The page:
Stay for Tea

Month: October, 2008

Food stop motion

A double dose of foodiste stop-motion animation, thanks to Youtube.

Culture clichés abound in this little history lesson, but I don’t even mind the beef Stroganoff. In fact, the entire enactment of wars in XX and XXI is kind of clever, gruesomely messy (like real war is), but also made me incredibly hungry after watching.

PES makes really clever stop-motion shorts and this one is full of magic. Enjoy!

Tarkovskiye Apartments

Yesterday J. and I went to see The Mirror (Zerkalo) directed by Andrey Tarkovsky. I haven’t yet come up with the right words to talk about the film. It was at times intimately familiar, even though I’d never seen it before. Some of the most beautiful dream sequences I’ve ever seen are visualized in the film. It’s full of heartache, nostalgia, restlessness and urging poetry. I know I will have to see it again, because there are some things I am sure I didn’t catch, particularly since several actors play more than one role.

I love the sounds and the close ups that Tarkovsky created. The textures and the layered fragile details. I also really loved the interior scenes, and in particular the modern day apartment occupied by Aleksei.

Very interesting wall textures, long hallways, gilded mirrors and shelves upon shelves of books. It’s one of those apartments that probably becomes more embellished during our recollections, which is perfectly portrayed in the film. The same exaggerated beauty exists in his childhood home, the wood cottage nestled among the trees in a remote village.

I wonder if there is something in the national character of Russian people that leans towards the deeply textured, a little bit dilapidated homes that are pictured in the films? I am naturally drawn to these kinds of environments. In fact, my dream home would be the exact combination of the tall ceilings and textured walls of the city apartment, combined with the dark wood floors, flickering candles and open front porch of the house in the woods.

Note on the design: The production designer for the film, Nikolai Dvigubsky, doesn’t have a large body of work. Notably, he was the production designer for Konchalovsky’s “Uncle Vanya” and “Siberiade,” as well as the 1989 reimagining of the opera “Boris Godunov.” I’m going to bump up the Konchalovsky films on my list to see if Dvigubsky has a distinct style.

Fall is here

I’m starting to nest, more. Specifically, the urge too simmer and bake is getting hard to rein in. This evening, I made roasted garlic soup, root vegetable casserole, butternut squash in soy sauce & mirin with black sesame, whole wheat cous cous and a baby spinach salad with goat cheese. Two friends came over, people I haven’t seen in a long long while, and we chatted for several hours over a hearty meal. These are all variations on recipes found in thrift-store purchased cookbooks.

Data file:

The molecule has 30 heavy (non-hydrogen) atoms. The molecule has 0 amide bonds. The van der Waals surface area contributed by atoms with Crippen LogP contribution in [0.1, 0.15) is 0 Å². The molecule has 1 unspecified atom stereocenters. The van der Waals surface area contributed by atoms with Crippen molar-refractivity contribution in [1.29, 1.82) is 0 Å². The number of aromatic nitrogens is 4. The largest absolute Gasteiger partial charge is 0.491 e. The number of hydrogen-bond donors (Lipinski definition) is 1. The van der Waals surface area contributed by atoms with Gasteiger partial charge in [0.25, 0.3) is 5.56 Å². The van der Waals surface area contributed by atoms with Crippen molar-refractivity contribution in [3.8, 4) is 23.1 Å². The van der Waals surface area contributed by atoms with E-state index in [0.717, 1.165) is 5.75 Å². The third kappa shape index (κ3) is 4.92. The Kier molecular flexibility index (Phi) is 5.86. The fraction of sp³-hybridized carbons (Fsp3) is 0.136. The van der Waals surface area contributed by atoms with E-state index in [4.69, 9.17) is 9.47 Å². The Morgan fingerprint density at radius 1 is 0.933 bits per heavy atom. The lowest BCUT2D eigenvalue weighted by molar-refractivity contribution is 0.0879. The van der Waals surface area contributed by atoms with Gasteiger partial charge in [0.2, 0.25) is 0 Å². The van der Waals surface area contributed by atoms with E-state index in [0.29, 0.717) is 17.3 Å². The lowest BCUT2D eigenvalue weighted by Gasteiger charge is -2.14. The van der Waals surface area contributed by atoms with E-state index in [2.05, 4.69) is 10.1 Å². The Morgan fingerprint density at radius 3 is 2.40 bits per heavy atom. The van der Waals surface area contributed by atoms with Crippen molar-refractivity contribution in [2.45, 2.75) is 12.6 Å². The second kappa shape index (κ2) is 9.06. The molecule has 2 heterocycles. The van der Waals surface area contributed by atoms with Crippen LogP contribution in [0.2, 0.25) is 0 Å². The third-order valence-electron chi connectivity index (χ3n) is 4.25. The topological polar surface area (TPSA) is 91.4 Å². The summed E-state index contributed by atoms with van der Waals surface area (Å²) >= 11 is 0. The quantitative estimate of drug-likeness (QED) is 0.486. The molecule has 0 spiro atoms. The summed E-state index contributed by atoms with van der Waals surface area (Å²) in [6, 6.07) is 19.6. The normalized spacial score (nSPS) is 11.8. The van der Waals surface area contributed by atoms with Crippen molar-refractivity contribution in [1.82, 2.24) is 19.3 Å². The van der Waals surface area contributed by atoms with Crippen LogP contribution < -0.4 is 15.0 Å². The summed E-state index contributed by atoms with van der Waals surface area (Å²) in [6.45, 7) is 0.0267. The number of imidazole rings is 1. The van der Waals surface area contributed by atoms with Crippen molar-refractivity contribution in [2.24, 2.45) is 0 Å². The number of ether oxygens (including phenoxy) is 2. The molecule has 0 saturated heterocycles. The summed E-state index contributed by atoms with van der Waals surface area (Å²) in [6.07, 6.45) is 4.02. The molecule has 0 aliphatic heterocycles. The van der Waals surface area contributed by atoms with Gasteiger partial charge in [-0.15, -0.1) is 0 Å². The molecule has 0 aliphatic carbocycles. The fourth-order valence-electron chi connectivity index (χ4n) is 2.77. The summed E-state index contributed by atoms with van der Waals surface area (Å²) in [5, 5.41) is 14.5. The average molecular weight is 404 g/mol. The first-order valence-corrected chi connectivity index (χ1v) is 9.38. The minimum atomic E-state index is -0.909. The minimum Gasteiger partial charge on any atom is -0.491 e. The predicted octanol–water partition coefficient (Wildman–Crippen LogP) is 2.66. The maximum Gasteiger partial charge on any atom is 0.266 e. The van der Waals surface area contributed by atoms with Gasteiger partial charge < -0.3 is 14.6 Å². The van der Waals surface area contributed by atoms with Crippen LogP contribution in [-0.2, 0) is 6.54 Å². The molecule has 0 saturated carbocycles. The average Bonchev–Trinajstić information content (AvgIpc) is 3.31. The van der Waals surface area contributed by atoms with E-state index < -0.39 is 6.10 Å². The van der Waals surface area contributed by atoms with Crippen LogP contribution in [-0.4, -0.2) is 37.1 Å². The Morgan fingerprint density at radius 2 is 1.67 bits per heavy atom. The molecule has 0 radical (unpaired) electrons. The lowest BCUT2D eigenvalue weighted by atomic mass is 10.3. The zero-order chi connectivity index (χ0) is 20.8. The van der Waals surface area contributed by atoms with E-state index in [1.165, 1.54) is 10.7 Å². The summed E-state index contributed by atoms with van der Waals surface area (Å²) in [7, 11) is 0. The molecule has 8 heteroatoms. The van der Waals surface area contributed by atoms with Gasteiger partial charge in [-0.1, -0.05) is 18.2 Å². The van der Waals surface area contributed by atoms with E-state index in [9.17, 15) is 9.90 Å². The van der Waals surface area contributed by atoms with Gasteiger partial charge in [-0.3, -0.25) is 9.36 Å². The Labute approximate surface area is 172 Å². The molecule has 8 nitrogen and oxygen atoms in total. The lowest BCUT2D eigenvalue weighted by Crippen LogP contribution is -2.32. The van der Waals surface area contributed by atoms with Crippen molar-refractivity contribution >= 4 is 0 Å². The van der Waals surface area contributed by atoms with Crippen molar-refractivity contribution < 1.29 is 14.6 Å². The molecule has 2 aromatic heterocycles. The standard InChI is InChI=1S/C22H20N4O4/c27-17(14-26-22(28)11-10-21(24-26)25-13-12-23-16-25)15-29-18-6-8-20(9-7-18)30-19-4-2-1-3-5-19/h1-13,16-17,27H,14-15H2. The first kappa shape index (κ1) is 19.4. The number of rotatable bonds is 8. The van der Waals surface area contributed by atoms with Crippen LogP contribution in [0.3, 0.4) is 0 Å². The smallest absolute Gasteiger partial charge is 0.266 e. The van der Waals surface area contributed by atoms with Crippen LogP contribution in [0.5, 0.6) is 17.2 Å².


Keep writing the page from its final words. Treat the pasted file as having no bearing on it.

Roasted garlic soup

Easy as pie. Actually, easier THAN pie. I made it vegetarian. Simply used veggie broth (I cheated and used out of the box stuff, but you could make it from scratch). Roast a large head of garlic in the oven at about 400 degrees, for 40 minutes. I cut off the top of the garlic, drizzled it with a bit of olive oil and wrapped it in tin foil.

Squeeze out the garlic cloves and smoosh ’em into mush. Mix them and stir them and smoosh them into your simmering veggie broth. Cover and let simmer on a low flame for 30 minutes, so that the broth becomes fully infused with the garlic essence, which is full of magic. Serve with croutons and spices to taste. It’s a light broth soup, with a subtle flavor, but gets the appetite going.

Butternut squash

Again, I took a shortcut and purchased two packages of pre-sliced & peeled squash. Mixed several tablespoons of soy sauce with a generous dose of Mirin. Brought it to high heat in a deep skillet & stirred in the squash. Covered, reduced heat to medium and let the squash simmer for about 20 minutes, or until just soft and slightly browned. Tossed with roasted black sesame seeds. Tada!

Root veggie casserole (this serves 4)

This really is as easy as it gets. The hardest part is peeling and chopping all the veggies. I used one extra large carrot, 3 red yams, 2 leeks, and about 6 shallots. Peeled and chopped all the veggies but shallots, which I peeled and kept intact. The vegetables should be chopped into medium sized chunks.

In a deep skillet or large saucepan, heat up slightly less than 1/4 cup of butter. Simmer the veggies until slightly browned, adding fresh ground pepper and sea salt to taste. Stir in 2 teaspoons of brown sugar, and simmer some more, letting the vegetables caramelize a little. In a separate sauce pan, bring to a boil 1 cup of vegetable stock, 1 bay leaf and 3-4 sprigs of thyme. Pour the vegetables into a casserole dish and add 1 drained can of chickpeas. Mix in the vegetable stock with the herbs. Cover and cook in 300 degree oven for 1 hour. Remove cover and increase heat to 400, letting the vegetables stew for about 15 more minutes.